When the Trump videotapes broke, I watched the news and Twitter feeds of prominent evangelicals to see justice be done. But what I saw was… shocking. It’s hard to describe the effect 2016 has had on… abuse survivors. I believed the men in my party when they shrugged off the constant liberal accusations of being anti-woman….

I realize now — only now after all these years — it’s all been a facade. The “religious right,” which I’ve defended my whole life, abandoned the posture of “family values” when they had the chance to gain a seat at the table.

On the whole thus far, society is not emerging from this test with anything approaching a perfect score. We know that because we have the answer key provided by the test’s Creator. It’s called the Torah. And when we look to it for the answers, we find that even those who are doing the right thing in the circumstances have not drawn the lessons this strange time and these episodes are intended to teach.

No one has spoken these truths to the world: First, these monstrous behaviors will not disappear as the result of harassment laws or workplace sensitivity training or promotion of women to positions of prominence; such measures will, at best, temporarily contain the monster within. So long as society doesn’t include among its primary life goals the transformation of the human being through refinement of character traits and reining in of the ego, it will continue to produce barely restrained animals in business suits, no different in essence from their ostensibly more primitive ancestors.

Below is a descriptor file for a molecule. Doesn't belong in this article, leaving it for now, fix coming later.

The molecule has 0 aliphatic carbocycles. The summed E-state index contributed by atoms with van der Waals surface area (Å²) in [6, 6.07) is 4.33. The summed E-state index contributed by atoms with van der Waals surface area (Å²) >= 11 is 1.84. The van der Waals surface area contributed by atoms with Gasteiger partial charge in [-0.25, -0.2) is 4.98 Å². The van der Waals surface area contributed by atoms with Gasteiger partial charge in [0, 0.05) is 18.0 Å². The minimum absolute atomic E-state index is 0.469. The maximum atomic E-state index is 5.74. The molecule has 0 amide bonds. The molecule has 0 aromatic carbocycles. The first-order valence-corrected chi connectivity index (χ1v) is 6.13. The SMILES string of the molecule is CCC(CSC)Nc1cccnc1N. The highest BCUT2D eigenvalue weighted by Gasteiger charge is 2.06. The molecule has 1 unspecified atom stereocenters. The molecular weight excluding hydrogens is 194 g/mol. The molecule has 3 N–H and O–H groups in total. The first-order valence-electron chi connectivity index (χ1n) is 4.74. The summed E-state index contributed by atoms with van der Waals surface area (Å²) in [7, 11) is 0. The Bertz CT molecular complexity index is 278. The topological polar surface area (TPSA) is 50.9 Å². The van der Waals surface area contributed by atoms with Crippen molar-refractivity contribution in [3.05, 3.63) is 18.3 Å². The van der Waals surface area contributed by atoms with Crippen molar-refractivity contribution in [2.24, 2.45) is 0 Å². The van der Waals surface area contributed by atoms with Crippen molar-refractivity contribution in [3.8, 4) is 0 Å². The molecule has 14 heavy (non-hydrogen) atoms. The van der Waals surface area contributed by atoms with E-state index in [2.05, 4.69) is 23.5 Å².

Second, it doesn’t absolve male perpetrators one iota of their guilt for us to say that all of society is complicit in their behavior so long as the objectification and degradation of women continues to be normalized, if not glorified, by both men and women — in fashion, in advertising, entertainment, and media and in the so-called consensual relationships that ultimately leave many women scarred and humiliated. It’s perfectly consistent to say, at once, that men are responsible to act like humans, but that women, too, are responsible to view themselves similarly, not in order to avoid triggering men (although in Jewish terms they have that obligation, too) but because they owe it to their own human dignity, to their essence as souls enwrapped in bodies.

Lastly, the convulsions our society is now experiencing ought to put the lie to the notion that humankind can figure out a code of moral behavior for itself without the guidance of He Who created humans and the moral impulse alike. There’s a notion prevalent in society that not only can one be good without religion but that achieving goodness itself is easy, that one can achieve moral clarity and freedom from bias at will. Nothing could be further from the truth, and the thicket in which our vaunted civilization is now entangled is proof positive of that.

And as He awaits society’s great awakening, surely the Yosheiv baShamayim is laughing once again, and scouring the landscape, looking for a sign of moral seriousness, a glimmer of intellectual honesty somewhere, anywhere. Originally featured in Mishpacha, Issue 687. Eytan Kobre may be contacted directly at kobre@mishpacha.com